Our critical realist epistemology, conviction that all truth belongs to God, and belief in the value of general revelation led to the founding of public school systems and the advance of science in the modern world. Our pluralist convictions--our belief that forced conversion is in reality no conversion at all--led to ideals like freedom of conscience and religion. The arts, architecture, music and fiction have all been touched by the creativity spawned by a Biblical worldview. The Geneva Conventions are simply the practical, modern application of Augustine's Just War Theory. Believe what you want about torture. The fact is that if it weren't for Christian ideals, we wouldn't even be having that conversation.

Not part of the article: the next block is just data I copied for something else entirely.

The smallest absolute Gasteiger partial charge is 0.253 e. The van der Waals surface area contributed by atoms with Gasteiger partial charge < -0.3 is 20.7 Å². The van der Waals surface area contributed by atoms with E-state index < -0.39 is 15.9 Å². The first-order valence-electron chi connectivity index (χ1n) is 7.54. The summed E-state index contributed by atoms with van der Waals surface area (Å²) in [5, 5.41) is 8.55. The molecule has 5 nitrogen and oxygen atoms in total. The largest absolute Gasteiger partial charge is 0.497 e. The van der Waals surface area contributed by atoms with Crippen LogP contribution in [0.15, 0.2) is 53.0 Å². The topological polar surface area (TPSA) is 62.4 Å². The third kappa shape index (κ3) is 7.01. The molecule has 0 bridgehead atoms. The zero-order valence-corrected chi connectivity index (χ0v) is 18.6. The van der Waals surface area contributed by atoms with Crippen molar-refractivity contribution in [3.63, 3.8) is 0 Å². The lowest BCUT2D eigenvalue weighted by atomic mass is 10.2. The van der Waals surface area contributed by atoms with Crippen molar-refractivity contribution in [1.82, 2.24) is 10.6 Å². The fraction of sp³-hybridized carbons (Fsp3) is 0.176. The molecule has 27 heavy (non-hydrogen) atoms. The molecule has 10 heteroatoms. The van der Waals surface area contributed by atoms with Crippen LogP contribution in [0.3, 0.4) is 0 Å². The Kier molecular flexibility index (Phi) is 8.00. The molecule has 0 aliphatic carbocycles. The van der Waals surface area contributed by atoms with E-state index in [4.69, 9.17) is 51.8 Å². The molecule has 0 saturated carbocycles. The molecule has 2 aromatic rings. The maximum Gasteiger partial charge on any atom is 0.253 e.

Though the editors commend the Christian faith to all, the objective of this journal is not to convert. Rather, it is to issue a call to reconsider the way our society seems to be jettisonning our Christian heritage. "Western Civilizzation," they contend, "is indebted to the Judeo-Christian tradition for its notions of human dignity and human rights, its innovation in science and medicine, its habits of humanitarian charity and universal education, and its rich contribution to the arts. Though once commonplace, this claim has become increasingly controversial, challenged by the revisionists of late modernity as well as those who suffer from historical amnesia."